Featured Golf Course

In this section learn more about the history of the course and its hometown, see a selection of historic and current images of the course, learn about what the course is like today, and discover nearby historic sites.

Mayfair Country Club

History

The Mayfair Country Club is located in the City of Sanford in Seminole County. The golf course sits on land that was part of a 20,000 acre tract purchased in 1870 by Henry Sanford and sold in 1878 to retired sea captain Charles Amory. Amory cleared much of the land and planted citrus trees and the double row of oak trees that still line the main entrance of the golf course. He built the ship-shaped house, which remains a part of today’s Mayfair clubhouse.

The property was later purchased by Sydney Octavius Chase and his brother Joshua Coffin Chase. Early in 1922, the Chase brothers commissioned a 50-man crew to build a 9-hole golf course under the direction of Cameron Trent. That same year, with nine holes completed, the Sanford Country Club golf course officially opened for play. The city of Sanford purchased the golf course in 1924 and later hired W.D. Clark to completely redesign the existing 9-hole golf course and expand it to 18 holes.

From 1955 to 1958, the Mayfair Country Club was the site of the "Mayfair Inn Open", a golf tournament on the PGA Tour. In 1959, Mayfair Country Club was host to the “Sanford Open”, a ladies’ golf tournament on the LPGA Tour, which was won by Marlene Bauer Hagge, a 2002 inductee to the World Golf Hall of Fame.

 

 

 

 

Sanford To Have Own Golf Course

Layout of 9-Hole Sanford Golf Course in 1922

Mayfair Golf Course Under Construction

3rd Hole Under Construction at Mayfair Country Club c1922

4th Green Under Construction at Mayfair Country Club c1922

Advertisement for Golf Course at Sanford Showing 3rd and 9th Holes

Charles Amory House Which would Become the Mayfair Clubhouse

18th Hole at the Mayfair Country Club in 1927

9th Hole and Clubhouse in 1936

1955 Mayfair Inn Open PGA Golf Tournament

Marlene Bauer Hagge Wins Sanford Women's Open Golf Tournament

World Golf Hall of Fame Member Marlene Bauer Hagge

Today

The Mayfair Country Club includes an 18-hole, par-72 golf course featuring four sets of tees ranging from 5,000 to 6,400 yards, which is perfect for novice players and experts alike. The course is guaranteed to challenge all players with the strategic layout and the clever positioning of hazards and trees. The fairways tend to be wider (as is typical of classic course designs), however, the approaches are forgiving enough to ensure that all players will feel competitive as they navigate these grounds.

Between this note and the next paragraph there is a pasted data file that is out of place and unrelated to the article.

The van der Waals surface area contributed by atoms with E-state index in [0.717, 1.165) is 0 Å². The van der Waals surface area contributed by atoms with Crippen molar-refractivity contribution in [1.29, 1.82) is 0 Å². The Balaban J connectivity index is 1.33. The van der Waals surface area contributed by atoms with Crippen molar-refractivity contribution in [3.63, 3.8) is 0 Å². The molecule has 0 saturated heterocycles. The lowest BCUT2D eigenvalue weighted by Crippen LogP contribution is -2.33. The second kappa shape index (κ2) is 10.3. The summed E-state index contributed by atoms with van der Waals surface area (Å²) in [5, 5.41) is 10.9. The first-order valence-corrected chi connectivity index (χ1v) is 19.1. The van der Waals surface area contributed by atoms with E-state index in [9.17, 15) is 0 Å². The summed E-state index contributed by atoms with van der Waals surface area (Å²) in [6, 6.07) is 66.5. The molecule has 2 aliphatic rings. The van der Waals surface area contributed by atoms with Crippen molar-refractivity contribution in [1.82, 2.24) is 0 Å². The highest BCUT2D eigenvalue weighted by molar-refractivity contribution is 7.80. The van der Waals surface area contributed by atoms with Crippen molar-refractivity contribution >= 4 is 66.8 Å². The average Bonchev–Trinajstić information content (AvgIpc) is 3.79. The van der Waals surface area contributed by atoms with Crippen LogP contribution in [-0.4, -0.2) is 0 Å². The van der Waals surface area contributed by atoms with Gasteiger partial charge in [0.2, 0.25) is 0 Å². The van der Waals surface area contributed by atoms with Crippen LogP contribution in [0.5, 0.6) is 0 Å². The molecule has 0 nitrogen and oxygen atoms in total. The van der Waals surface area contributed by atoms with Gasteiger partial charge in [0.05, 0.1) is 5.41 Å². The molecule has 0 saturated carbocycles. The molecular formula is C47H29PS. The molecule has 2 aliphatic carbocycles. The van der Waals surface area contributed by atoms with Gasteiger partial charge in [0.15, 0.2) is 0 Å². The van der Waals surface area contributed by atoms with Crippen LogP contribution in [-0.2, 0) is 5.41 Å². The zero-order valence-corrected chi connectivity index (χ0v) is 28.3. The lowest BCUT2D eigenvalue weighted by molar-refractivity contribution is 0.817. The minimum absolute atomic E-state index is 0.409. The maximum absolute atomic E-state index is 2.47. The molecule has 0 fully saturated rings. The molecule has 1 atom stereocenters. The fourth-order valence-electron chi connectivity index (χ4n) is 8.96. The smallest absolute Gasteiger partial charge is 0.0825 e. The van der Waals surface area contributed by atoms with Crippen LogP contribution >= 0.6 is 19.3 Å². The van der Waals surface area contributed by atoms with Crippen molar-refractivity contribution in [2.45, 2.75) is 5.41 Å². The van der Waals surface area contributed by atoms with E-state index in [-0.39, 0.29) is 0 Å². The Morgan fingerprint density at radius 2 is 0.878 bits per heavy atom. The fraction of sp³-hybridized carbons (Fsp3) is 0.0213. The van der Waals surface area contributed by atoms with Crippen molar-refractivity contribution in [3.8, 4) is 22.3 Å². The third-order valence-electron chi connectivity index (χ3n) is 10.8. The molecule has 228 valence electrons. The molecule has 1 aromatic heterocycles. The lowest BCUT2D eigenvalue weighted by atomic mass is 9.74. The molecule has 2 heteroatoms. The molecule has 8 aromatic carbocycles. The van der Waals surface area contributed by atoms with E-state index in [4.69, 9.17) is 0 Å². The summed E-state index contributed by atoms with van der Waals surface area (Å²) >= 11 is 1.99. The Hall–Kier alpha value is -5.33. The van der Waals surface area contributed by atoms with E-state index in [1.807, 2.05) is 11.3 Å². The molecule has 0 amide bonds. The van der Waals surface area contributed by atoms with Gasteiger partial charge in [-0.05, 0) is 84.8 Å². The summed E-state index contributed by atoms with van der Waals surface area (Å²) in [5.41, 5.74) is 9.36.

Mayfair Country Club Sign

Mayfair Country Club Oak Lined Drive

Mayfair Country Club Clubhouse

Mayfair Country Club Bunker and Clubhouse

Mayfair Country Club

Mayfair Country Club

Local Knowledge

In 1927, two of golfs legendary players Walter Hagen and Gene Sarazen competed in a 72 hole ‘grudge’ match. The first 36 holes were played at the Miami Biltmore in Coral Gables with Hagen having a 3 shot advantage.

The third leg (18 holes) of the competition took place at the Sanford Golf Course. It was not to be Sarazen’s day. On the sixth hole, a member of the gallery stepped on Sarazen’s ball to bury it in the ground and he was forced to take a five. On the thirteenth hole, Saracen’s tee shot struck a spectator on the head and the ball bounced 30 yards into a trap. Hagen beat Sarazen five and four and was 8-up overall.

The final 18 holes took place at Hagen home course the Pasadena Golf course in St. Petersburg with Hagen winning the overall 72-hole match.

Gene Sarazen and Water Hagen Coin Toss to begin the 72 Hole Golf Match

Final Scores of the Gene Sarazen and Water Hagen 72 Hole Golf Match

Inside the Leather

Soap Box Derby - The city of Sanford is home to the Central Florida Soap Box Derby a program of the All-American Soap Box Derby.  The Central Florida Soap Box Derby holds monthly races at Derby Park, including the youth gravity racing program for boys and girls ages 7 to 20, which encourages close adult-youth activities while building and racing the car.

The idea of the Soap Box Derby grew out of a photographic assignment of Dayton, Ohio, newsman Myron Scott. In the summer of 1933, Scott came across a group of boys racing their homemade cars, and was so impressed with the event that he acquired a copyright to Soap Box Derby. The first official All-American Soap Box Derby race was held in Dayton in 1934.

Florida has had a long history of soap box derby racing going back to the 1930s. The goals of the Soap Box Derby program -  to teach youngsters some of the basic skills of workmanship, the spirit of competition, and the perseverance to continue a project once it has begun - have not changed since 1934.  Visit Central Florida Soap Box Derby for more details.

Old No. 7 - The Car that Inspired the First Soap Box Derby

1935 Soap Box Derby Race in St. Petersburg

1940 All American Soap Box Derby of Central Florida Race in Orlando

1949 Soap Box Derby Race in Tallahassee

Central Florida Soap Box Derby Sanford

The 900th Race at Central Florida Soap Box Derby Complex in Sanford on December 30, 2018

Racing at the Central Florida Soap Box Derby in Sanford

Close Finish at the Central Florida Soap Box Derby in Sanford

Racers at Central Florida Soap Box Derby in Sanford

Visit - Contact

Mayfair Country Club

3536 Country Club Road
Sanford, Florida 32771

3536 Country Club Road
Sanford, Florida 32771

View the Website

Phone: 407.322.2531